Shaking the Foundation – Home Suite Hope (HSH) was founded 10 years ago by a small group of locals who recognized the hidden but very real problem of homelessness in Halton.They also realized that too many people were stuck in the emergency shelter system without any real solution to enable them to move into long term housing. “The notion of having people rebuild their lives within 30 to 90 days is not practical,” explains Michelle Pommells, Executive Director. “We see that there is a growing need for affordable housing in Halton, as shown by the growing number of people that are using food banks, or even the growing number of referrals that have come to our organization,” says Pommells. A little over a year ago, Pommells says 9 referrals a month would come across their desk, but a year later the number has more than doubled with 21 referrals a month coming through. “The stress these families are under is hard to put into words,” she says.
Avid Awareness – Many people think poverty doesn’t exist here. “I was at a function wherewe were discussing homelessness in Burlington and a reporter commented, ‘Really – is there really poverty here in Burlington?’ Yes, absolutely,” says Pommells. HSH has helped to raise awareness about poverty in the local community and the kinds of solutions that are available, and that has resultedin more people wanting to get engaged and help. “When you share the stories of families who have made amazing gains and in fact left poverty behind them, it’s really truly inspiring.”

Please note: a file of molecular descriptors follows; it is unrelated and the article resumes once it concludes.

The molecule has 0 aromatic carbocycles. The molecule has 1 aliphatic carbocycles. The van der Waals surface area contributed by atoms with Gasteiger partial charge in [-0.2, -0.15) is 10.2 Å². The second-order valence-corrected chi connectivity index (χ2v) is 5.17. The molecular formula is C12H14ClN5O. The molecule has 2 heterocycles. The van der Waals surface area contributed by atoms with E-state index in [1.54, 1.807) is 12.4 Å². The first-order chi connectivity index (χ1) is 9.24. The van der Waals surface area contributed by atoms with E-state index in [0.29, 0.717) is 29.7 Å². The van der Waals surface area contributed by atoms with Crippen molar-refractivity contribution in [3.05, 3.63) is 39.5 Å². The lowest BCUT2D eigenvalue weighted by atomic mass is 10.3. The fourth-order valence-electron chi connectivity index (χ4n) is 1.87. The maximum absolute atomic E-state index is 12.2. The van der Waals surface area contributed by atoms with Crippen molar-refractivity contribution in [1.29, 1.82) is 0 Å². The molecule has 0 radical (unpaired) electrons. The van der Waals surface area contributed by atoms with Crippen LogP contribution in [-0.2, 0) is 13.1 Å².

Invisible Homelessness – HSH cautions that “invisible homelessness” is also a concern. Neighbours could be struggling to pay the bills, sometimes choosing between paying the electricity bill versus putting a meal on the table. “And so it’s hidden in the sense you may be in the lineup at the grocery store and not know that the person behind you is actually living in a car or has just moved to a new shelter,” says Pommells.
Empty Bowls – One of HSH’s major annual fundraising initiatives is Empty Bowls, a fun family event which will be held this year on October 19 at St. Mildred’s Lightbourn School. “This event is organized by a team of incredibly dedicated volunteers and brings the entire community together. Thanks to the generosity of community groups such as The Oakville Art Society or The Trafalgar Lodge residents, and businesses like The Taylor Group, RBC, Longo’s and Whole Foods we are able to maximize the funds raised for the event to go to the families who need it most,” notes Pommells. The soup bowls are donated and painted at Crack Pot Studio in Oakville. At the event, guests choose a unique pottery bowl painted by someone who donated their time in the community, and then taste up to 16 gourmet soups prepared by local top chefs. The bowl is yours to keep “as a reminder of the renewed hope you have given to Halton’s homeless,” explains Pommells. Tickets are $60 for adults, children ages five -12 are $30, and children under five are free (bowls are not included for children under five). Tickets can be purchased online at homesuitehope.org. Progress requires productivity and HSH relies heavily on volunteers and is always looking for help. “You can help us by spreading the word, being an ambassador for HSH and the amazing work that we do. We are a small organization but we do a mighty powerful service for the families that are in our program.”